45. #44
    I like this Intervallic scrip system he uses, it teaches you to see degrees instead of notes and makes transposing phases in any key in any fingering position a piece of cake. He also uses something called Rhythm templates where you right your own Etudes..but he supplies the rhythmic notation as well as which ones should be chord tones, neighboring tones or chromatic tones. That's the basic templates....of course as the modules open up the templates get more complex as well.
    Ken

  46. #45

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    Damn you all!

    This is not the type of thread to have when you have fools like me who are forever searching for that magic Jazz guitar course that will allow me to reach my musical dreams.

    Its just not fair.


  47. #46
    To Alsoran,


    I'm in the same boat, tried numerous ways to get to where I want to be..But it hasn't happened to my satisfaction...I truly believe this is what I've been looking for.
    Good luck
    ken

  48. #47

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    It's so great to see all the enthusiasm, if only these online courses were about when I was younger, the best I got was when my mum came back from the local record library every Saturday and brought me a selection of wes albums to listen to, she didn't even know who he was but thought his guitar looked cool. Needless to say I knew I only had them a week so I got busy listening and transcribing! Great way to focus

    Once I've got some time I'll definitely take a look at this, I'd be very interested to see/hear some clips of everyone's progress!

    Great thread 007, licence to trill.


    Mines a vodka martini shaken around a bit but not spilt

  49. #48

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    Quote Originally Posted by NSJ View Post
    ... Basically it's positional playing in which you can change positions briefly to reach certain notes. I.e., if you're playing scales starting with the first finger, you'll have to stretch one fret up , for example, to reach the major third on the six string. or, alternatively, stretch one fret down to play the M6 on the fourth string ... you either stretch your first finger down one fret or fourth finger up One fret, as needed.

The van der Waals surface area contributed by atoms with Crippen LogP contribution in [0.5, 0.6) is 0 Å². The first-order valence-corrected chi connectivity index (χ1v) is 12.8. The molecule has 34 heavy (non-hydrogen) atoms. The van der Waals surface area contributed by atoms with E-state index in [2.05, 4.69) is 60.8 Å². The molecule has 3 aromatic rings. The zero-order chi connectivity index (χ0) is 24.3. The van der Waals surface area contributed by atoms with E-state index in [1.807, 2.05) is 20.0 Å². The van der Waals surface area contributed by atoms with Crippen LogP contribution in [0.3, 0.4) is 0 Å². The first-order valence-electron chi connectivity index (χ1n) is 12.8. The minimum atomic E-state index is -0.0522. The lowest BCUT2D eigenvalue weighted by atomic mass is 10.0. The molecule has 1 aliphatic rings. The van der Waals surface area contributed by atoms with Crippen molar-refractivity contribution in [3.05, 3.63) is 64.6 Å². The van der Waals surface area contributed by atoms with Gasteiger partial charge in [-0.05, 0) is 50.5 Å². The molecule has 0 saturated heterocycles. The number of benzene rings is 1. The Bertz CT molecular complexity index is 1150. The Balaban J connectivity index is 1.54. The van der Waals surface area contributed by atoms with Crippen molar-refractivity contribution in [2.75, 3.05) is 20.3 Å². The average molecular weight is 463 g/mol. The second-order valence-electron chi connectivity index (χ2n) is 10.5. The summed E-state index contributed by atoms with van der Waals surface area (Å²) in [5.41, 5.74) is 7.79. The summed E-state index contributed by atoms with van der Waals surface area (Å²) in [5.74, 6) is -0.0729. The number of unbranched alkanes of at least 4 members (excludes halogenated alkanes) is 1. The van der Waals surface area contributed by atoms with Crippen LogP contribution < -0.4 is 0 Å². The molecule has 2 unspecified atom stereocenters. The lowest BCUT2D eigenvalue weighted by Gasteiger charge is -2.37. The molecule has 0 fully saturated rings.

Please tell me I won't have to give up all the work I did to internalize Jimmy Bruno's 5 fingerings... This course sounds great but I don't wanna start all over on the fingerings and learn a different system. Must I??

  50. #49

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    Quote Originally Posted by jasaco View Post
    Please tell me I won't have to give up all the work I did to internalize Jimmy Bruno's 5 fingerings... This course sounds great but I don't wanna start all over on the fingerings and learn a different system. Must I??
    I am just about desperate enough to allow myself to be lead from scratch and give up my previously conceived notions. Just about...

  51. #50

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    Quote Originally Posted by AlsoRan View Post
    I am just about desperate enough to allow myself to be lead from scratch and give up my previously conceived notions. Just about...
    My ex girlfriend once gave up all the cooking skills she had learned at college and made a pie from scratch..


    ...... I loved that dog